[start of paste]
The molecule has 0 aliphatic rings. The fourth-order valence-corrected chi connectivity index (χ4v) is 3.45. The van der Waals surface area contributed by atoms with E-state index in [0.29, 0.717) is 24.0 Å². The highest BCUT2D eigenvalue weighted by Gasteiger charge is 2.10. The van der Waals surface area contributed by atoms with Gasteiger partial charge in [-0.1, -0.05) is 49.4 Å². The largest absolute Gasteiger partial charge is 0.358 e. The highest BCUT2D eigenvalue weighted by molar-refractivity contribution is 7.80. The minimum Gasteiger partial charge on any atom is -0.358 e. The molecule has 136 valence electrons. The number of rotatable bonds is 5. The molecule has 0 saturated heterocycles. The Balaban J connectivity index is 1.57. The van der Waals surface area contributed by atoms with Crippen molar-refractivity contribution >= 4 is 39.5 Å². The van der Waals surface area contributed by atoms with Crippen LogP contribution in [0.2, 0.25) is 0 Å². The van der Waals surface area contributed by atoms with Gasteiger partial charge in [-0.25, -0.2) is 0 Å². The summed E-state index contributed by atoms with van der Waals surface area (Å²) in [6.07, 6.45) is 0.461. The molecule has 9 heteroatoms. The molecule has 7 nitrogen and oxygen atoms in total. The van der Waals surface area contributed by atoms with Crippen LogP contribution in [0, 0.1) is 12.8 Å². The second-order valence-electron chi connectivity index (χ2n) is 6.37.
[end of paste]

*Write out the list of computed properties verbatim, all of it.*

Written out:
The molecule has 0 aliphatic rings. The fourth-order valence-corrected chi connectivity index (χ4v) is 3.45. The van der Waals surface area contributed by atoms with E-state index in [0.29, 0.717) is 24.0 Å². The highest BCUT2D eigenvalue weighted by Gasteiger charge is 2.10. The van der Waals surface area contributed by atoms with Gasteiger partial charge in [-0.1, -0.05) is 49.4 Å². The largest absolute Gasteiger partial charge is 0.358 e. The highest BCUT2D eigenvalue weighted by molar-refractivity contribution is 7.80. The minimum Gasteiger partial charge on any atom is -0.358 e. The molecule has 136 valence electrons. The number of rotatable bonds is 5. The molecule has 0 saturated heterocycles. The Balaban J connectivity index is 1.57. The van der Waals surface area contributed by atoms with Crippen molar-refractivity contribution >= 4 is 39.5 Å². The van der Waals surface area contributed by atoms with Crippen LogP contribution in [0.2, 0.25) is 0 Å². The van der Waals surface area contributed by atoms with Gasteiger partial charge in [-0.25, -0.2) is 0 Å². The summed E-state index contributed by atoms with van der Waals surface area (Å²) in [6.07, 6.45) is 0.461. The molecule has 9 heteroatoms. The molecule has 7 nitrogen and oxygen atoms in total. The van der Waals surface area contributed by atoms with Crippen LogP contribution in [0, 0.1) is 12.8 Å². The second-order valence-electron chi connectivity index (χ2n) is 6.37.